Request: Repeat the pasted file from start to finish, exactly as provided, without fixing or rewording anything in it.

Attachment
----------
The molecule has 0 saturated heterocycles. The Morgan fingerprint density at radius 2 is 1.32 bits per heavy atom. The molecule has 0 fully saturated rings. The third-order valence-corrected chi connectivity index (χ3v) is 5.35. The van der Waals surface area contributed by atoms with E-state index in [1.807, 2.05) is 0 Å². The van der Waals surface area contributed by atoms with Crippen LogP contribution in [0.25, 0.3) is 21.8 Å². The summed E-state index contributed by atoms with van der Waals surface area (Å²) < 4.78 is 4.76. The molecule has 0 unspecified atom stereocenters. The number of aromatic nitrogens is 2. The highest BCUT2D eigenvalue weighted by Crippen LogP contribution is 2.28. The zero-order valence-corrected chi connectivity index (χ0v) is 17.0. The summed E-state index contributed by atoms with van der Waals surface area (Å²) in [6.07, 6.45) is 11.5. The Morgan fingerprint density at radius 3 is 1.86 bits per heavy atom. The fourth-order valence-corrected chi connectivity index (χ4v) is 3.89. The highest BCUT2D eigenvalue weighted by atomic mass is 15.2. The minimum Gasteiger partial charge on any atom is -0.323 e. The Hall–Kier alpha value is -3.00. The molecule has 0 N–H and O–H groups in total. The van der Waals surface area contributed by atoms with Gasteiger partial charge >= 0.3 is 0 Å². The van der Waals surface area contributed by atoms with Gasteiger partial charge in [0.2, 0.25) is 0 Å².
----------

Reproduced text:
The molecule has 0 saturated heterocycles. The Morgan fingerprint density at radius 2 is 1.32 bits per heavy atom. The molecule has 0 fully saturated rings. The third-order valence-corrected chi connectivity index (χ3v) is 5.35. The van der Waals surface area contributed by atoms with E-state index in [1.807, 2.05) is 0 Å². The van der Waals surface area contributed by atoms with Crippen LogP contribution in [0.25, 0.3) is 21.8 Å². The summed E-state index contributed by atoms with van der Waals surface area (Å²) < 4.78 is 4.76. The molecule has 0 unspecified atom stereocenters. The number of aromatic nitrogens is 2. The highest BCUT2D eigenvalue weighted by Crippen LogP contribution is 2.28. The zero-order valence-corrected chi connectivity index (χ0v) is 17.0. The summed E-state index contributed by atoms with van der Waals surface area (Å²) in [6.07, 6.45) is 11.5. The Morgan fingerprint density at radius 3 is 1.86 bits per heavy atom. The fourth-order valence-corrected chi connectivity index (χ4v) is 3.89. The highest BCUT2D eigenvalue weighted by atomic mass is 15.2. The minimum Gasteiger partial charge on any atom is -0.323 e. The Hall–Kier alpha value is -3.00. The molecule has 0 N–H and O–H groups in total. The van der Waals surface area contributed by atoms with Gasteiger partial charge >= 0.3 is 0 Å². The van der Waals surface area contributed by atoms with Gasteiger partial charge in [0.2, 0.25) is 0 Å².